What commodity is the hon. Member talking about?


I am talking about the price of steel bars.


Did not the hon. Member say high tensile steel?




What is the tensile?


The first I quoted was 28/32, the second was 30/35 tensile. The one I am quoting now is 35/40, and 38/42 tensile has increased from £7 7s. 6d. to £9 2s. 6d. These prices have been supplied to me, and I have every reason to believe that they are the market prices ruling at the moment.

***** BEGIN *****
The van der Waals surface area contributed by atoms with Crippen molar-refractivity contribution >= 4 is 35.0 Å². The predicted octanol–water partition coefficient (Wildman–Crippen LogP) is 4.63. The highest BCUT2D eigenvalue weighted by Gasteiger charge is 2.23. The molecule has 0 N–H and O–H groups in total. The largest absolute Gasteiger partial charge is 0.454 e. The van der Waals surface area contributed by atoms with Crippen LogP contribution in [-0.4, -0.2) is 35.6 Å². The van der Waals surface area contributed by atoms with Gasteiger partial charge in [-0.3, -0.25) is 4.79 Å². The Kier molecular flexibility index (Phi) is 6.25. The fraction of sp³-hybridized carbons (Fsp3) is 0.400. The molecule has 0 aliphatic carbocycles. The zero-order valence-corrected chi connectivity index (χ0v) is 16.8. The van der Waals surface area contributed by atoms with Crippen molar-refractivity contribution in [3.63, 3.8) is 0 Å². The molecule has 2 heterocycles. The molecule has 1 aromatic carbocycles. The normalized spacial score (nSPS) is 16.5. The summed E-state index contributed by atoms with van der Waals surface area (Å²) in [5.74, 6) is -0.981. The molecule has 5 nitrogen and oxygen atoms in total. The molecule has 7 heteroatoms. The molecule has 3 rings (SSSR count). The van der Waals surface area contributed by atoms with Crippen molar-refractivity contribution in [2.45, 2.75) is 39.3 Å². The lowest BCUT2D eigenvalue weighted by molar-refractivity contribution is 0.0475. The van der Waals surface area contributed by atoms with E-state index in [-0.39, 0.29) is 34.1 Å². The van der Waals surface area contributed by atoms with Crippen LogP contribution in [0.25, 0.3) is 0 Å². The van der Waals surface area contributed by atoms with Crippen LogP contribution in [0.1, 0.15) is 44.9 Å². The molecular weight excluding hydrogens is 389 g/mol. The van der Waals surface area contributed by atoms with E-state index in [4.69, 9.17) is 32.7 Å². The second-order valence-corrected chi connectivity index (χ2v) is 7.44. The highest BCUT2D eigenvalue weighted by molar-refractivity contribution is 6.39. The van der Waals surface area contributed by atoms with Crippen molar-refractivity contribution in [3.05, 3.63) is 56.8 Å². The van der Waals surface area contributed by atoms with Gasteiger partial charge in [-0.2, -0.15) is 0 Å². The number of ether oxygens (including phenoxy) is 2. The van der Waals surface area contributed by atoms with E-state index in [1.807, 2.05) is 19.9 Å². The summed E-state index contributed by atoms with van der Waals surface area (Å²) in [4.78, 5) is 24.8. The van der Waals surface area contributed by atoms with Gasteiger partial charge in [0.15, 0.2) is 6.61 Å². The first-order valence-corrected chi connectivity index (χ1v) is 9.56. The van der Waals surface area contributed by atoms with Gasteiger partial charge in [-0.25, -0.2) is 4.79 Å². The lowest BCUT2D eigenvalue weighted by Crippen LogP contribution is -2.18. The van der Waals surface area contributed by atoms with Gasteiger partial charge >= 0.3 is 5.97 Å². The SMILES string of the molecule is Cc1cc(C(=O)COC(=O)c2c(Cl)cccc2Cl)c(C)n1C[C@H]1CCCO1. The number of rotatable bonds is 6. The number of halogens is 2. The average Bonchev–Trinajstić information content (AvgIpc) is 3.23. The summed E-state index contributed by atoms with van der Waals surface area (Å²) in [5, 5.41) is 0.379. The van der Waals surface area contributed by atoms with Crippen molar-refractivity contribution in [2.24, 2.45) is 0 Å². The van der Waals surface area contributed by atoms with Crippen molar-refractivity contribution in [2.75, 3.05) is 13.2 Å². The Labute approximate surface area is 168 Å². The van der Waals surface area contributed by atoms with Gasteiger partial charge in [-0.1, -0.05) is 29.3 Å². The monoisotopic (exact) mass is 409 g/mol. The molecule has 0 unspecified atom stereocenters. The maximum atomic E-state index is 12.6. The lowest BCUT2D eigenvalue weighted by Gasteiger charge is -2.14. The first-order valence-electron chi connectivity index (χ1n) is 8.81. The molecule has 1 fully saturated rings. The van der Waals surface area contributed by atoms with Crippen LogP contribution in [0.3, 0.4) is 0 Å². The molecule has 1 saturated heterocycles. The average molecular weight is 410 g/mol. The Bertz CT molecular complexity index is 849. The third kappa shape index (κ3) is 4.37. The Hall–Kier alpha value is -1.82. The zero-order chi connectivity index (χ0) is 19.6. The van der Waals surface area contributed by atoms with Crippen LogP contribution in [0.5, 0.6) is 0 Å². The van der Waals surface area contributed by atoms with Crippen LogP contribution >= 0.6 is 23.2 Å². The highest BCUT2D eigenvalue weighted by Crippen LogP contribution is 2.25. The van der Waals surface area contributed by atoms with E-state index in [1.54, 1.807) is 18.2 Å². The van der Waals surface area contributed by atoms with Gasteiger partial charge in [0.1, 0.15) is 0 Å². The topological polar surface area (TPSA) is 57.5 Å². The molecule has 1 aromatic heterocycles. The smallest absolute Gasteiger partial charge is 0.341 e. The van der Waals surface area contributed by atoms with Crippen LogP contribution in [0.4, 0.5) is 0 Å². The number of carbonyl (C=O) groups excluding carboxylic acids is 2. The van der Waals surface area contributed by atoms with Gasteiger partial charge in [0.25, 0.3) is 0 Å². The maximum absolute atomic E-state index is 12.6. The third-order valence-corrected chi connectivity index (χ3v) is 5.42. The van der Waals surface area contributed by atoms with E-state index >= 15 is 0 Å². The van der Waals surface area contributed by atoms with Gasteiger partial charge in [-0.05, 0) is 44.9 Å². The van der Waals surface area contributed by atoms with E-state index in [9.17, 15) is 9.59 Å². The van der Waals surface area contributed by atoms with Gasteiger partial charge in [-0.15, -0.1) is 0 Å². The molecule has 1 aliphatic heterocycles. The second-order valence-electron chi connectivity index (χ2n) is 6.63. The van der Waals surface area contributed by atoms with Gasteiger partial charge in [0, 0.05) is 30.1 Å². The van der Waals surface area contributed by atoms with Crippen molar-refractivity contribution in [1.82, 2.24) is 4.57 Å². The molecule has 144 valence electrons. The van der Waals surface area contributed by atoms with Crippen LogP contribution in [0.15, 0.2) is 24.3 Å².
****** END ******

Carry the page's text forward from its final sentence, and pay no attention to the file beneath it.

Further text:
Can the hon. Member give the House the 1929 figures for the same product?